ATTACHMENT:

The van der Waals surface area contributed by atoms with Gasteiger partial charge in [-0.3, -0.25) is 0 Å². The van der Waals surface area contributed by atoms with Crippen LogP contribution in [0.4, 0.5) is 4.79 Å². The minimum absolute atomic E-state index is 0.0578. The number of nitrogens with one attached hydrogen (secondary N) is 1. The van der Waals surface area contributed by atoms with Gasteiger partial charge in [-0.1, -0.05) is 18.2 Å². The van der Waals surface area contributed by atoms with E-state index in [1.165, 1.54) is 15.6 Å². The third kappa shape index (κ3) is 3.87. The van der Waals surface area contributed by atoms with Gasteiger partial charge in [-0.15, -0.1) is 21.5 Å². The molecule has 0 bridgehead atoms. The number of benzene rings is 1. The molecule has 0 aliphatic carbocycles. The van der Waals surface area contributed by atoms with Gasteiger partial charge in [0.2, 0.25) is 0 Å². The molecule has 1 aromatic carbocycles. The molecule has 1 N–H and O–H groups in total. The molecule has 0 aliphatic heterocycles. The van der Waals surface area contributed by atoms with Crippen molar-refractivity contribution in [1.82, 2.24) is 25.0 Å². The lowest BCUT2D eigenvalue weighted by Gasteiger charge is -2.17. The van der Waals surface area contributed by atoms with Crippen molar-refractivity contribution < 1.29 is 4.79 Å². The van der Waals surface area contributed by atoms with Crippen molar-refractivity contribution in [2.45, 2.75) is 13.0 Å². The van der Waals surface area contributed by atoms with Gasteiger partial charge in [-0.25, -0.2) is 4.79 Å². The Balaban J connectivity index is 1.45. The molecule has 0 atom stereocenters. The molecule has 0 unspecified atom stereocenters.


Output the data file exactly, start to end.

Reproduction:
The van der Waals surface area contributed by atoms with Gasteiger partial charge in [-0.3, -0.25) is 0 Å². The van der Waals surface area contributed by atoms with Crippen LogP contribution in [0.4, 0.5) is 4.79 Å². The minimum absolute atomic E-state index is 0.0578. The number of nitrogens with one attached hydrogen (secondary N) is 1. The van der Waals surface area contributed by atoms with Gasteiger partial charge in [-0.1, -0.05) is 18.2 Å². The van der Waals surface area contributed by atoms with E-state index in [1.165, 1.54) is 15.6 Å². The third kappa shape index (κ3) is 3.87. The van der Waals surface area contributed by atoms with Gasteiger partial charge in [-0.15, -0.1) is 21.5 Å². The molecule has 0 bridgehead atoms. The number of benzene rings is 1. The molecule has 0 aliphatic carbocycles. The van der Waals surface area contributed by atoms with Gasteiger partial charge in [0.2, 0.25) is 0 Å². The molecule has 1 aromatic carbocycles. The molecule has 1 N–H and O–H groups in total. The molecule has 0 aliphatic heterocycles. The van der Waals surface area contributed by atoms with Crippen molar-refractivity contribution in [1.82, 2.24) is 25.0 Å². The lowest BCUT2D eigenvalue weighted by Gasteiger charge is -2.17. The van der Waals surface area contributed by atoms with Crippen molar-refractivity contribution < 1.29 is 4.79 Å². The van der Waals surface area contributed by atoms with Crippen molar-refractivity contribution in [2.45, 2.75) is 13.0 Å². The van der Waals surface area contributed by atoms with Gasteiger partial charge in [-0.25, -0.2) is 4.79 Å². The Balaban J connectivity index is 1.45. The molecule has 0 atom stereocenters. The molecule has 0 unspecified atom stereocenters.